This week, the Chicago arts community is grieving the loss of one of its most prolific and influential observers. Longtime cultural commentator and UofC alumnus Andrew Patner (X’81) succumbed suddenly to a bacterial infection on Tuesday morning. He was 55.
Referring to Patner as a mere “cultural commentator” is something of an understatement. In his 55 years, he dabbled in more subjects, influenced more careers, and accrued more knowledge than most people do in a lifetime.
But for most of his professional life, Patner’s area of expertise was classical music. He reached thousands of listeners daily as WFMT-FM 98.7’s critic-at-large and penned reviews for the Chicago Sun-Times. He was a familiar sight at Chicago’s concert halls and opera houses, and frequently accompanied the Chicago Symphony Orchestra on tour. Just about every living Chicago-based music icon has graced his popular Monday night program, “Critical Thinking,” at some point.
However, Patner was anything but a one-trick pony. A lifelong resident of Hyde Park, he left Kenwood High School—where he was editor-in-chief of the Kenwood Kaleidoscope—for six months to work as a staff assistant to late Congressman Ralph H. Metcalfe in Washington, D.C. He studied history at the University of Chicago while contributing to and eventually becoming editor-in-chief of The Chicago Maroon, a position he held from 1979 to 1980. Patner’s historical knowledge and zest for journalism culminated in his 1988 biography of journalist I.F. Stone. He received awards for his coverage as staff writer and editor of Chicago magazine, and served as a reporter for the Wall Street Journal for two years.
He even gave law school a shot: His biography courtesy of the Hyde Park Historical Society cheekily mentions that he emerged from the University of Chicago Law School “relatively unscathed but with no degree.”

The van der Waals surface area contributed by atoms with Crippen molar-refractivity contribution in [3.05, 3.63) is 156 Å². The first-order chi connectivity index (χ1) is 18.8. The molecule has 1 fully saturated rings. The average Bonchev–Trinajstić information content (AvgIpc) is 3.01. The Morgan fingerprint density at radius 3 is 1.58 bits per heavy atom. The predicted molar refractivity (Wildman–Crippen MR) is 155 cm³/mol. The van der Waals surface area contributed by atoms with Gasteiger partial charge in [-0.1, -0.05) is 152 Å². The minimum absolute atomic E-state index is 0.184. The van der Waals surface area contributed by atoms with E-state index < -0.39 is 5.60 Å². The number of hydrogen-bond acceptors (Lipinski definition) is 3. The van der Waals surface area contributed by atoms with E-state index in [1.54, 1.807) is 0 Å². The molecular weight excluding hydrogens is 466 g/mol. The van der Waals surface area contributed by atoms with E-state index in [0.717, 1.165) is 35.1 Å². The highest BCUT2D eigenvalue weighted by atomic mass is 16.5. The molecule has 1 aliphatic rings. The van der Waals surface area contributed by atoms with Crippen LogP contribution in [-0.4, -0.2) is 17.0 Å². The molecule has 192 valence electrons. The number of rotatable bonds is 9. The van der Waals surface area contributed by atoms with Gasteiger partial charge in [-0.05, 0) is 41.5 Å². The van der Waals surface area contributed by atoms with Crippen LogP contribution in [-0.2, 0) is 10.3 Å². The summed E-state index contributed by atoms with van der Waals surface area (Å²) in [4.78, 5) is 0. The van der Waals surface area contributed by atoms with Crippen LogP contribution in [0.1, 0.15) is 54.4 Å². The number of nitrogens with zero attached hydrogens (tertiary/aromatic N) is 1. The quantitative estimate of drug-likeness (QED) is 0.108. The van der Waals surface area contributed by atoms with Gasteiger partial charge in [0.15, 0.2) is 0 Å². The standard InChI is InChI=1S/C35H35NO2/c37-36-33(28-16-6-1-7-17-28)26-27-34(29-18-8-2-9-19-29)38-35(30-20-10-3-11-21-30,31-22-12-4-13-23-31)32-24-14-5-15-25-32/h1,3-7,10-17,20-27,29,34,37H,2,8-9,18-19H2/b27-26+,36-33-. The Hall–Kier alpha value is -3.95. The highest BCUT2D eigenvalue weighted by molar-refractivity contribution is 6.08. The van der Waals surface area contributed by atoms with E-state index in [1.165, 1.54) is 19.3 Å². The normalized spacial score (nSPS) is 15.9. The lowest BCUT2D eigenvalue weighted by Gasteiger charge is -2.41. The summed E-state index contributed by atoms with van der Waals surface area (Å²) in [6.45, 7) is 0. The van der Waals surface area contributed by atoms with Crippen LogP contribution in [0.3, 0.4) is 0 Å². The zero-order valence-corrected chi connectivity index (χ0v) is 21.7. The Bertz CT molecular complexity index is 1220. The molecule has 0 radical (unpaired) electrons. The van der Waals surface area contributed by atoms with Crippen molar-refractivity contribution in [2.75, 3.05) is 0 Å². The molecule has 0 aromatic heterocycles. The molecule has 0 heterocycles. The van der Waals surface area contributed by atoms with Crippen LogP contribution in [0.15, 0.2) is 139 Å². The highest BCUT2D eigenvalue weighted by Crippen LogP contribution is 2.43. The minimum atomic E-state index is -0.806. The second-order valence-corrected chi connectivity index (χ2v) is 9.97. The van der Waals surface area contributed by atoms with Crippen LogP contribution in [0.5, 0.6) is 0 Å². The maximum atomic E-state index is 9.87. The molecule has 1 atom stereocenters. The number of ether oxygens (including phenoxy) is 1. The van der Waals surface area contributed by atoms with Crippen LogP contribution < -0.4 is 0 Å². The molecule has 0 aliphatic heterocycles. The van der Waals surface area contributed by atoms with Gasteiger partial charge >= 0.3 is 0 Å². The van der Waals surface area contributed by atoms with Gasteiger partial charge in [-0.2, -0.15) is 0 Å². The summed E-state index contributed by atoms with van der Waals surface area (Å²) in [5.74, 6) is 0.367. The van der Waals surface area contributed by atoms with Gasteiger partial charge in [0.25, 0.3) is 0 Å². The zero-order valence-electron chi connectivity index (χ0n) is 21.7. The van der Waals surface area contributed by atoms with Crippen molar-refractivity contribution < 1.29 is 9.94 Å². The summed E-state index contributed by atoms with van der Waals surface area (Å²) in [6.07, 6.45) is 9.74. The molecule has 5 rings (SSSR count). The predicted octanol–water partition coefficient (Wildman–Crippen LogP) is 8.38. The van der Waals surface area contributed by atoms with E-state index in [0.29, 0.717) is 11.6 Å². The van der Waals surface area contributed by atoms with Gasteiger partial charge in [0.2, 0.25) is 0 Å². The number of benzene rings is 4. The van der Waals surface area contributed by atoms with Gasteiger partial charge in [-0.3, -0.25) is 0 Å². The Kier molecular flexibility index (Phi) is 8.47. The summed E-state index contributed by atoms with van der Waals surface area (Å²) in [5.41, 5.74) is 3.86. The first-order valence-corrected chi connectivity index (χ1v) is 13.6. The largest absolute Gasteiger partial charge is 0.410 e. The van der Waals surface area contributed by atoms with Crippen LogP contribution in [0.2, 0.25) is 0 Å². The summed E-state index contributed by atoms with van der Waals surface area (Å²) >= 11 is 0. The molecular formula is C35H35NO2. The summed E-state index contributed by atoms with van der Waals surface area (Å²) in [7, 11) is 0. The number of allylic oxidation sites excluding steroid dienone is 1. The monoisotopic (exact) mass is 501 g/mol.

But a strong sense of justice defined Patner’s career just as much as his accomplishments did. In 1978, while a reporter for the Maroon, Patner passionately covered the University’s controversial decision to grant former Secretary of Defense Robert S. McNamara the Albert Pick, Jr. Award, a $25,000 prize for “outstanding contributions to international understanding.” Later in life, he became the first full-time journalist for a major Chicago-based newspaper to openly write about his homosexuality, and was also the first regular Chicago radio host and contributor to do the same.
Music, history, politics, law, activism—nothing, it seemed, was safe from Andrew Patner. Simply put, he was a Renaissance man, one whose myriad interests were represented by the varied personalities he invited onto “Critical Thinking.” Physicists, comedians, economists, and poets shared the airwaves with Patner almost as often as did famous maestros and virtuoso soloists.
But journalism was always a constant. Though he wore many hats in the world of arts journalism, Patner was noted as someone who would always find time to meet with young people to discuss his work. Riccardo Muti, the CSO’s Music Director and a frequent guest on Patner’s programs, summarized him best, calling Patner “a man of great culture and deep humanity”—culture and humanity that will be sorely missed by those that knew him.
Patner is survived by his mother Irene, brothers Seth and Joshua, and his longtime partner, New Yorker caricature artist Tom Bachtell. A public memorial service is being planned.